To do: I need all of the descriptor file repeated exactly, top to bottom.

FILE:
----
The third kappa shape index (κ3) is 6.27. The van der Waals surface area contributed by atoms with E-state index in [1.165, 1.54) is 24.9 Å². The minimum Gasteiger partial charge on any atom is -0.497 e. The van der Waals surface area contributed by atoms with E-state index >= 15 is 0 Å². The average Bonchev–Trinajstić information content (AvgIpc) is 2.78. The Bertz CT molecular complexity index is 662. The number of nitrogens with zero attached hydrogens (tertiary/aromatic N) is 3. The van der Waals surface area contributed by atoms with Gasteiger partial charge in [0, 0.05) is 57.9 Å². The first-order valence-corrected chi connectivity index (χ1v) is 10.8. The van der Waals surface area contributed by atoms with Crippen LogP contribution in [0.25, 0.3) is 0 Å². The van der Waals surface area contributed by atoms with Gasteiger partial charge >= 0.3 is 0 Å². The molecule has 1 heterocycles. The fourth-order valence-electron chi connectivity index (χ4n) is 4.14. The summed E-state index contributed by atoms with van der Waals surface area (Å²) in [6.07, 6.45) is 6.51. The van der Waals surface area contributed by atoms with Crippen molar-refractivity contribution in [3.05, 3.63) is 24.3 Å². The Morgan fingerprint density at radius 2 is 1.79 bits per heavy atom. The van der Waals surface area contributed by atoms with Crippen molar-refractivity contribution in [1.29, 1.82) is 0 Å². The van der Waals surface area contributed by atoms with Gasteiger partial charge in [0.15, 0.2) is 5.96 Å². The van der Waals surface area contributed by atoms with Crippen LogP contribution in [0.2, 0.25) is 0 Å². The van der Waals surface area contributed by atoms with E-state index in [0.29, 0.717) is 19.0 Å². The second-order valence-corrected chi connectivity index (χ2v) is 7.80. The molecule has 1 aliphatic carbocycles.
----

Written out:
The third kappa shape index (κ3) is 6.27. The van der Waals surface area contributed by atoms with E-state index in [1.165, 1.54) is 24.9 Å². The minimum Gasteiger partial charge on any atom is -0.497 e. The van der Waals surface area contributed by atoms with E-state index >= 15 is 0 Å². The average Bonchev–Trinajstić information content (AvgIpc) is 2.78. The Bertz CT molecular complexity index is 662. The number of nitrogens with zero attached hydrogens (tertiary/aromatic N) is 3. The van der Waals surface area contributed by atoms with Gasteiger partial charge in [0, 0.05) is 57.9 Å². The first-order valence-corrected chi connectivity index (χ1v) is 10.8. The van der Waals surface area contributed by atoms with Crippen LogP contribution in [0.25, 0.3) is 0 Å². The van der Waals surface area contributed by atoms with Gasteiger partial charge >= 0.3 is 0 Å². The molecule has 1 heterocycles. The fourth-order valence-electron chi connectivity index (χ4n) is 4.14. The summed E-state index contributed by atoms with van der Waals surface area (Å²) in [6.07, 6.45) is 6.51. The van der Waals surface area contributed by atoms with Crippen molar-refractivity contribution in [3.05, 3.63) is 24.3 Å². The Morgan fingerprint density at radius 2 is 1.79 bits per heavy atom. The van der Waals surface area contributed by atoms with Crippen molar-refractivity contribution in [1.29, 1.82) is 0 Å². The van der Waals surface area contributed by atoms with Gasteiger partial charge in [0.15, 0.2) is 5.96 Å². The van der Waals surface area contributed by atoms with Crippen LogP contribution in [0.2, 0.25) is 0 Å². The van der Waals surface area contributed by atoms with E-state index in [0.29, 0.717) is 19.0 Å². The second-order valence-corrected chi connectivity index (χ2v) is 7.80. The molecule has 1 aliphatic carbocycles.